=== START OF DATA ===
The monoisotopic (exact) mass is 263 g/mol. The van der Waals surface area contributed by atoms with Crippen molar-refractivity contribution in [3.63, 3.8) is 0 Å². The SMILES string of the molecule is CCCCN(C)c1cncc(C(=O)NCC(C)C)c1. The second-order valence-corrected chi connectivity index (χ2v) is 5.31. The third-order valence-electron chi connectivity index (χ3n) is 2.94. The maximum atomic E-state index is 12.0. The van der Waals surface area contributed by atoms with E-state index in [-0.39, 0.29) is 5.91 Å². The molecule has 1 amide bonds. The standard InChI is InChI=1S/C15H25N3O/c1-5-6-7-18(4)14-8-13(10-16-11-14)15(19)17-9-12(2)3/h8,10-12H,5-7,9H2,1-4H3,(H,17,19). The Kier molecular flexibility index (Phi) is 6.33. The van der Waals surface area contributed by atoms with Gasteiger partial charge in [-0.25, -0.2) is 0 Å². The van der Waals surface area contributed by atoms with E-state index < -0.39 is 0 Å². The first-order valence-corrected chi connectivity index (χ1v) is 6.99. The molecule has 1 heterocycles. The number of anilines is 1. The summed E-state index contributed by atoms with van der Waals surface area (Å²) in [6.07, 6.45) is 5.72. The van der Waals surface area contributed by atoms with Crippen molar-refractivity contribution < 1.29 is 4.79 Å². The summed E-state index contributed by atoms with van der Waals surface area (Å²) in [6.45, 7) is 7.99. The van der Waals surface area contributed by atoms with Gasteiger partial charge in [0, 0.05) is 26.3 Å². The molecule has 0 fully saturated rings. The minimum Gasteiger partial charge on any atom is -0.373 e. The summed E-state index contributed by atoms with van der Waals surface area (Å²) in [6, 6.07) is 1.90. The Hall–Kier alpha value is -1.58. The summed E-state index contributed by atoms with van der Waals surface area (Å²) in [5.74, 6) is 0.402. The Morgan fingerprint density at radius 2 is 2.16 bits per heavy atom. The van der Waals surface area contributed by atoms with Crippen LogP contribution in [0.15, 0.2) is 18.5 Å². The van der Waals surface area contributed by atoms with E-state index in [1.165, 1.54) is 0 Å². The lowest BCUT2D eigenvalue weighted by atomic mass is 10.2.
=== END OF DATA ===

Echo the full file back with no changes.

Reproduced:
The monoisotopic (exact) mass is 263 g/mol. The van der Waals surface area contributed by atoms with Crippen molar-refractivity contribution in [3.63, 3.8) is 0 Å². The SMILES string of the molecule is CCCCN(C)c1cncc(C(=O)NCC(C)C)c1. The second-order valence-corrected chi connectivity index (χ2v) is 5.31. The third-order valence-electron chi connectivity index (χ3n) is 2.94. The maximum atomic E-state index is 12.0. The van der Waals surface area contributed by atoms with E-state index in [-0.39, 0.29) is 5.91 Å². The molecule has 1 amide bonds. The standard InChI is InChI=1S/C15H25N3O/c1-5-6-7-18(4)14-8-13(10-16-11-14)15(19)17-9-12(2)3/h8,10-12H,5-7,9H2,1-4H3,(H,17,19). The Kier molecular flexibility index (Phi) is 6.33. The van der Waals surface area contributed by atoms with Gasteiger partial charge in [-0.25, -0.2) is 0 Å². The van der Waals surface area contributed by atoms with E-state index < -0.39 is 0 Å². The first-order valence-corrected chi connectivity index (χ1v) is 6.99. The molecule has 1 heterocycles. The number of anilines is 1. The summed E-state index contributed by atoms with van der Waals surface area (Å²) in [6.07, 6.45) is 5.72. The van der Waals surface area contributed by atoms with Crippen molar-refractivity contribution < 1.29 is 4.79 Å². The summed E-state index contributed by atoms with van der Waals surface area (Å²) in [6.45, 7) is 7.99. The van der Waals surface area contributed by atoms with Gasteiger partial charge in [0, 0.05) is 26.3 Å². The molecule has 0 fully saturated rings. The minimum Gasteiger partial charge on any atom is -0.373 e. The summed E-state index contributed by atoms with van der Waals surface area (Å²) in [6, 6.07) is 1.90. The Hall–Kier alpha value is -1.58. The summed E-state index contributed by atoms with van der Waals surface area (Å²) in [5.74, 6) is 0.402. The Morgan fingerprint density at radius 2 is 2.16 bits per heavy atom. The van der Waals surface area contributed by atoms with Crippen LogP contribution in [0.15, 0.2) is 18.5 Å². The van der Waals surface area contributed by atoms with E-state index in [1.165, 1.54) is 0 Å². The lowest BCUT2D eigenvalue weighted by atomic mass is 10.2.